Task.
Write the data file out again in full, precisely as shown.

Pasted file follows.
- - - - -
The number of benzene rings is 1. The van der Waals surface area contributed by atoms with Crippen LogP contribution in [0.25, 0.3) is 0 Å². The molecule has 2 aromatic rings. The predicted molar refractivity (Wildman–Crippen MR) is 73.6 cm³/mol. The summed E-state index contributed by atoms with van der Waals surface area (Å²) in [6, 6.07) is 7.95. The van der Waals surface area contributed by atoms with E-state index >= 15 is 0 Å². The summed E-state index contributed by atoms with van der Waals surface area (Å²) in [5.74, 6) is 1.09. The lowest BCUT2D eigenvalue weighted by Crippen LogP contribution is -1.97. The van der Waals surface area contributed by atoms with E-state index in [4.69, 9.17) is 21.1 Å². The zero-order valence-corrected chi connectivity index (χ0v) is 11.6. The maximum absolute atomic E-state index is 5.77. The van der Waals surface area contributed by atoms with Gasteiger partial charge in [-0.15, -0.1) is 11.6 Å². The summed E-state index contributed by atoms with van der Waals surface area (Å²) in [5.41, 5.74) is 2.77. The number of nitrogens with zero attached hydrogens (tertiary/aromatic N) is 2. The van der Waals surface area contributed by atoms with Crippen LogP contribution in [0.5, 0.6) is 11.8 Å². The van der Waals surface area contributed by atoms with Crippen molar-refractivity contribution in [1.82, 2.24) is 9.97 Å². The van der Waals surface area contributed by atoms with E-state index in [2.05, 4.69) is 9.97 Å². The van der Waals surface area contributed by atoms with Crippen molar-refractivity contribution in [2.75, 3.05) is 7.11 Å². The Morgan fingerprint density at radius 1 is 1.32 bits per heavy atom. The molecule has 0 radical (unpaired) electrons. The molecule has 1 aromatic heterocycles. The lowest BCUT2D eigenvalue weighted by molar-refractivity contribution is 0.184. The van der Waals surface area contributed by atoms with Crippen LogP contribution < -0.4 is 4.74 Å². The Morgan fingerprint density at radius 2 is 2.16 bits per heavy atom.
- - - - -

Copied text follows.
The number of benzene rings is 1. The van der Waals surface area contributed by atoms with Crippen LogP contribution in [0.25, 0.3) is 0 Å². The molecule has 2 aromatic rings. The predicted molar refractivity (Wildman–Crippen MR) is 73.6 cm³/mol. The summed E-state index contributed by atoms with van der Waals surface area (Å²) in [6, 6.07) is 7.95. The van der Waals surface area contributed by atoms with E-state index >= 15 is 0 Å². The summed E-state index contributed by atoms with van der Waals surface area (Å²) in [5.74, 6) is 1.09. The lowest BCUT2D eigenvalue weighted by Crippen LogP contribution is -1.97. The van der Waals surface area contributed by atoms with E-state index in [4.69, 9.17) is 21.1 Å². The zero-order valence-corrected chi connectivity index (χ0v) is 11.6. The maximum absolute atomic E-state index is 5.77. The van der Waals surface area contributed by atoms with Gasteiger partial charge in [-0.15, -0.1) is 11.6 Å². The summed E-state index contributed by atoms with van der Waals surface area (Å²) in [5.41, 5.74) is 2.77. The number of nitrogens with zero attached hydrogens (tertiary/aromatic N) is 2. The van der Waals surface area contributed by atoms with Crippen LogP contribution in [0.5, 0.6) is 11.8 Å². The van der Waals surface area contributed by atoms with Crippen molar-refractivity contribution in [1.82, 2.24) is 9.97 Å². The van der Waals surface area contributed by atoms with E-state index in [2.05, 4.69) is 9.97 Å². The van der Waals surface area contributed by atoms with Crippen molar-refractivity contribution in [2.75, 3.05) is 7.11 Å². The Morgan fingerprint density at radius 1 is 1.32 bits per heavy atom. The molecule has 0 radical (unpaired) electrons. The molecule has 1 aromatic heterocycles. The lowest BCUT2D eigenvalue weighted by molar-refractivity contribution is 0.184. The van der Waals surface area contributed by atoms with Crippen LogP contribution < -0.4 is 4.74 Å². The Morgan fingerprint density at radius 2 is 2.16 bits per heavy atom.